Flipping through a 2013-2014 curriculum guide, Laura Campbell ’16 landed on AP Computer Science A, a college-level programming course that teaches object-oriented software design as well as Java. Campbell had taken programming outside of school, but this year was the first that it fit into her schedule.
“I’m doing computer science because it’s always interested me and it seems like a good skill to have, given how much our generation relies on technology,” Campbell said.
Campbell is one of almost 90 students enrolled in AP Computer Science A this year, a 72 percent increase from last year’s approximately 50 students.
This past year marked the largest increase the math department has seen since they began tracking the enrollment in 2005. Since then the number of students enrolled in the class has almost quintupled from 18 students to 88.
Math department head Paula Evans attributes the trend to three factors.
“First of all, handheld technology makes the utility of computer science pervasive,” Evans said. “Second, the tools to develop code are now easier to use. For example, on Tumblr, people are actually creating their own website. Simple social networking tools have made people see that it’s fun to get that designing power. Third, a cultural shift has made computer science popular.”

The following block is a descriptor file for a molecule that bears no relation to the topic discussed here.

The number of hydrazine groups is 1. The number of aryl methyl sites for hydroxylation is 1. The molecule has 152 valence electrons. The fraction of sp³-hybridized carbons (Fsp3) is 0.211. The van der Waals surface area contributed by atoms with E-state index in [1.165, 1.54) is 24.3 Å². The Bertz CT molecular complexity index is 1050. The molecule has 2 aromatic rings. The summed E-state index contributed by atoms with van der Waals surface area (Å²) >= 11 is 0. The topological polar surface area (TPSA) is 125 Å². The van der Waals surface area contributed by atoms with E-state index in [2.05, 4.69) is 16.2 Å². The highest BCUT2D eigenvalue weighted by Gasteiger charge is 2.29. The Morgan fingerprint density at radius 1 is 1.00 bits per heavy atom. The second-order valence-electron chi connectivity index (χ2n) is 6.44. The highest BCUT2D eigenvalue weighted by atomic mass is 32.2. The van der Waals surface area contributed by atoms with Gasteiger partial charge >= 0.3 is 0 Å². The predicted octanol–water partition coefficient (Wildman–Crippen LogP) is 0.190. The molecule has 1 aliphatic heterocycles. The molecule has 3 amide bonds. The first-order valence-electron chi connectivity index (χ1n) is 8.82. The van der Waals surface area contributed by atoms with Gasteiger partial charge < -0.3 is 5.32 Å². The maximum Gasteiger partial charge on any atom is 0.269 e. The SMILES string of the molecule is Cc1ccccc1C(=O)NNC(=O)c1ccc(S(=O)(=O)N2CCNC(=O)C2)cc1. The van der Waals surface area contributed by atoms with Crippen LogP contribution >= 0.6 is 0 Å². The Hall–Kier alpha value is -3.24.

The increase in the last eight years is also due to a change in the approach of the department.
According to the curriculum guide, the prerequisite for enrollment is permission of the department, which generally allows those who want to take the class and do the work to enroll, as opposed to 10 years ago when middle school programming was necessary.
Some students still take middle school programming and use the skills they learned in AP Computer Science A.